Since it opened in April 2020, the CityTestSF Embarcadero Testing Site at Pier 30/32 - operated in partnership with Color Health - was remarkably successful with nearly 500,000 appointments and test results returned within 36 hours 99% of the time. The site, one of the nation’s first mass testing sites available to the public, began as an effort to test essential workers and eventually reallocated appointments to support mobile testing efforts at communities disproportionally affected by COVID- 19. ATS locations were implemented in July 2020 to provide low barrier, culturally competent access to COVID testing for San Francisco Health Network (SFHN) patients and residents of neighborhoods hardest hit by COVID-19. Moving forward, the ATS locations will continue to provide testing for SFHN’s patients and residents of these communities.
“The Port is honored to have played a central role in San Francisco’s response to the Pandemic with the implementation of one of our nation’s first public and free COVID-19 testing sites on Piers 30- 32,” said Elaine Forbes, Executive Director of the Port of San Francisco. “San Francisco has the highest testing and vaccination rates and one of the lowest deaths and hospital rates, which is a testament to the incredible work of Disaster Service Workers and the quick implementation of testing sites like the one on our waterfront.”
Low-barrier access to testing in priority neighborhoods will continue with all SF-operated sites expanding evening and adding weekend hours as well as offering drop-ins and on-site registration. Existing community testing sites with high daily capacity for testing include the Mission, Excelsior, Bayview Hunters Point, and the Tenderloin.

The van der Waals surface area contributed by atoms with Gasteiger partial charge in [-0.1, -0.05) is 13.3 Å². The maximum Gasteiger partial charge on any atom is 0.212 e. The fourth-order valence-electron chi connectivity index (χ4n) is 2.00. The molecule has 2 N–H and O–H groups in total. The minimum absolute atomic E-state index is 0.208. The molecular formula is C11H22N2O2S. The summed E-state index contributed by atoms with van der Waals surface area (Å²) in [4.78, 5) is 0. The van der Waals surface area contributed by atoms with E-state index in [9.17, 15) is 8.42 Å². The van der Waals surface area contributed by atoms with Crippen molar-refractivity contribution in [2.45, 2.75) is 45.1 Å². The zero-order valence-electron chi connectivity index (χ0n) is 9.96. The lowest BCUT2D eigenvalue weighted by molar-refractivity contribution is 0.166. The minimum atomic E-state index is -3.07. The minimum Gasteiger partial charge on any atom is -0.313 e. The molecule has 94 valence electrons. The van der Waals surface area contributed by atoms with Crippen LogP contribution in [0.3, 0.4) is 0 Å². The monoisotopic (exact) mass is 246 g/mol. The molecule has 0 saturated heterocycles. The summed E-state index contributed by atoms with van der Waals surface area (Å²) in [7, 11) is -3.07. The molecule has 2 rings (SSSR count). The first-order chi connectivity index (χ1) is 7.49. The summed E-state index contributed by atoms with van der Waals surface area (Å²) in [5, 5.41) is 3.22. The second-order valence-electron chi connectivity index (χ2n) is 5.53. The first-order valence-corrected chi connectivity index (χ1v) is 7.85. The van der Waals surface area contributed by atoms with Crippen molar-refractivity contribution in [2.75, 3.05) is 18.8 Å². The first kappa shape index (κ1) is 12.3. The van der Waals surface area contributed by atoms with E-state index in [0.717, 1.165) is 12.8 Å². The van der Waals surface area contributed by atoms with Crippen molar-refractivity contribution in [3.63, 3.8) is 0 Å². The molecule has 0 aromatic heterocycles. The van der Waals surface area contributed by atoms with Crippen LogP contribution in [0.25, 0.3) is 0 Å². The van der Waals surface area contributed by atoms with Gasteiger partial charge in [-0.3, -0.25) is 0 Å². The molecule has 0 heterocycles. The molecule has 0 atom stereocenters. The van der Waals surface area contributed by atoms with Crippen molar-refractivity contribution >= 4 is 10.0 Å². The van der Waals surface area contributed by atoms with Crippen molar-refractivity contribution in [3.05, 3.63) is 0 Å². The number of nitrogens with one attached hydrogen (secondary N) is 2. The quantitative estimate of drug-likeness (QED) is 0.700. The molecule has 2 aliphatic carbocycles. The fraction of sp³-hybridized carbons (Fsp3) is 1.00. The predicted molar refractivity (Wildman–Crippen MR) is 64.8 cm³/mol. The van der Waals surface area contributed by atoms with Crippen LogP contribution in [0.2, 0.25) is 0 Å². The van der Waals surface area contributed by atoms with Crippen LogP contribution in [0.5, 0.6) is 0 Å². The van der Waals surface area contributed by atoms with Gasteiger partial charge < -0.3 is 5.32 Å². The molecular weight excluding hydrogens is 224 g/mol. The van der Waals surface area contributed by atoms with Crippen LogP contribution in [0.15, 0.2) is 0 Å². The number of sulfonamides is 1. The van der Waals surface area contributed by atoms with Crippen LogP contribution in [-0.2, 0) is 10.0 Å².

Additionally, essential workers and the general public can get tested at Alemany Farmers Market, which will expand testing capacity and accept appointments and onsite registration starting June 16.
“San Francisco has been a national leader in COVID-19 testing throughout the pandemic, taking a technology-driven approach to providing access to critical services,” said Othman Laraki, CEO of Color Health. “Nearly 500,000 tests later, the Embarcadero site is a testament to the city’s success in keeping residents safe. We are looking forward to continuing to support the city as it transitions from mass testing sites to community programs that provide fast, accurate, accessible testing where positivity rates are still elevated.”
Testing continues to be an important component of reopening our economy and stopping the spread of COVID-19, along with vaccination efforts. Individuals who are not vaccinated should get tested if they have COVID symptoms, were in close contact with someone with confirmed COVID-19 within 10 days of their positive result (even if they do not have any symptoms), or have been asked to get tested by their school, workplace, healthcare provider, or the health department. Additionally, they might get tested if they plan to take part in activities that put them at higher risk for COVID-19 - such as attending large, crowded gatherings - or work in a setting where there is a higher risk of COVID-19 transmission, such as homeless shelters, correctional facilities, and settings with close contact with the public.
Those fully vaccinated should get tested only if they experience COVID-19 symptoms or if they work in a healthcare setting and are required to be tested by their employer.